The Parable of the Banana Leaf

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20 Responses

  1. That is a fascinating parable, Matthew. Clearly, it proves everything I want it to prove. 😉Report

  2. As an aside, Anthony Bourdain has been one of the loudest advocates for eating peasant food if one wants to understand a country. His mantra is that if you want to really experience a country’s cuisine you first go to the street vendors and you then try to get someone’s mother to cook for you.

    Part of the ‘local food’ movement is also a realization that traditional dishes built around those foods are the best way to use those ingredients.Report

  3. Avatar sidereal says:

    I believe Eames’ point (or at least the one I want to draw from it) is that a great deal of the detail around which foods we eat and how we eat them is not about eating at all, but about signalling. Specifically, signalling wealth and status. A banana leaf may be convenient and even add flavor to the food, but they’re ubiquitous, so you can’t prove anything by using one. If you’re eating off of a silver thali, well. . even if you get blood poisoning, you’re showing that you’re the sort of person who can get a hold of a silver thali. And of course, signalling abounds in western eating as well: wine selection, fine china, beluga caviar, etc.Report

  4. Avatar Sam M says:

    “As an aside, Anthony Bourdain has been one of the loudest advocates for eating peasant food if one wants to understand a country. ”

    This poses some fascinating questions. I lived with a French guy once. He was the real deal, from out in the countryside, no less. The only thing he would eat was hot dogs and Pringles. He liked really cold American beer, too.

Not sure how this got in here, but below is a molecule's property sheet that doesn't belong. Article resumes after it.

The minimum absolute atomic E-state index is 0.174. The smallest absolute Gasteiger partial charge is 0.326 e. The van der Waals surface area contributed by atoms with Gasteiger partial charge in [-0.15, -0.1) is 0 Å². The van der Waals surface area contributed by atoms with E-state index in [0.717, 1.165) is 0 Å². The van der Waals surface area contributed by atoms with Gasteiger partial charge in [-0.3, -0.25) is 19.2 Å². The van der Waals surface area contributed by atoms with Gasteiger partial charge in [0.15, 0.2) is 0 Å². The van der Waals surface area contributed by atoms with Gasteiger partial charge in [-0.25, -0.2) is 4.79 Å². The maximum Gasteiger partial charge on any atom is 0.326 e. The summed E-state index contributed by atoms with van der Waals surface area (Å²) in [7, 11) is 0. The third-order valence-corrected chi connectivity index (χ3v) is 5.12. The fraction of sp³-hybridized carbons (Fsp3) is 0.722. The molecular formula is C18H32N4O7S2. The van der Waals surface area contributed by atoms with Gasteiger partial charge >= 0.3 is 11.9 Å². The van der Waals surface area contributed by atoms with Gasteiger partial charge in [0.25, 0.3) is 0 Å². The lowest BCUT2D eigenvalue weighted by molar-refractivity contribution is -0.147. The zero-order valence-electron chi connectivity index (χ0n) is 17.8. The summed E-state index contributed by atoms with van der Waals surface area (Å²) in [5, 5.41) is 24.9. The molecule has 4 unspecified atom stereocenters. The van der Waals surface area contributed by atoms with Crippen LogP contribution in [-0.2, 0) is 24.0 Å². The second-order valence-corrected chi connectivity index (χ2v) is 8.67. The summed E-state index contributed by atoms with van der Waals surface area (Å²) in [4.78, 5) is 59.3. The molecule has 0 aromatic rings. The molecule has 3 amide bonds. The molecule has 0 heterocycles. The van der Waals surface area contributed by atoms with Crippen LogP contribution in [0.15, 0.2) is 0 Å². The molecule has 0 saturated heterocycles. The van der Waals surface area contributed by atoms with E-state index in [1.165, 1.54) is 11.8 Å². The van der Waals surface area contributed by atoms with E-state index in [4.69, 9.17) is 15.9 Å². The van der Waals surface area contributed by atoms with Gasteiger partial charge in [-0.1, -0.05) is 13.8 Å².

So if I go to France and I want to “understand” the “culture,” which culture counts? Same as if I go to “the South.” If I read fancy food magazines, I will learn that Southern food means very specific things. But if I go to certain parts of Kentucky, I will find that many of the poor people there (the peasants) have a diet that consists of Mountain Dew and Arby’s. So to understand the South, do I eat grits and chicken fried steak? Seems to me that I would be gaining a pretty good understanding of the South in 1932 if I did that. Doesn’t preferring the former privilege a culture that no longer exists, and illustrate that I don’t really care about the culture at all? Rather, it would seem like I would be eating what I like and inventing a cultural reason to justify it.

    By the way, Arby’s is awsesome.Report

    • @Sam M, That does raise an interesting question. Every day food in the US is not always going to be as traditional as is some places overseas, although I can guarantee you that at my house in Louisville grits and country ham are on the menu frequently as is benedictine spread and pimento cheese. I think family gatherings are a pretty good place to see representative food items. That’s when ‘tradition’ seems to flex its muscles a bit more.Report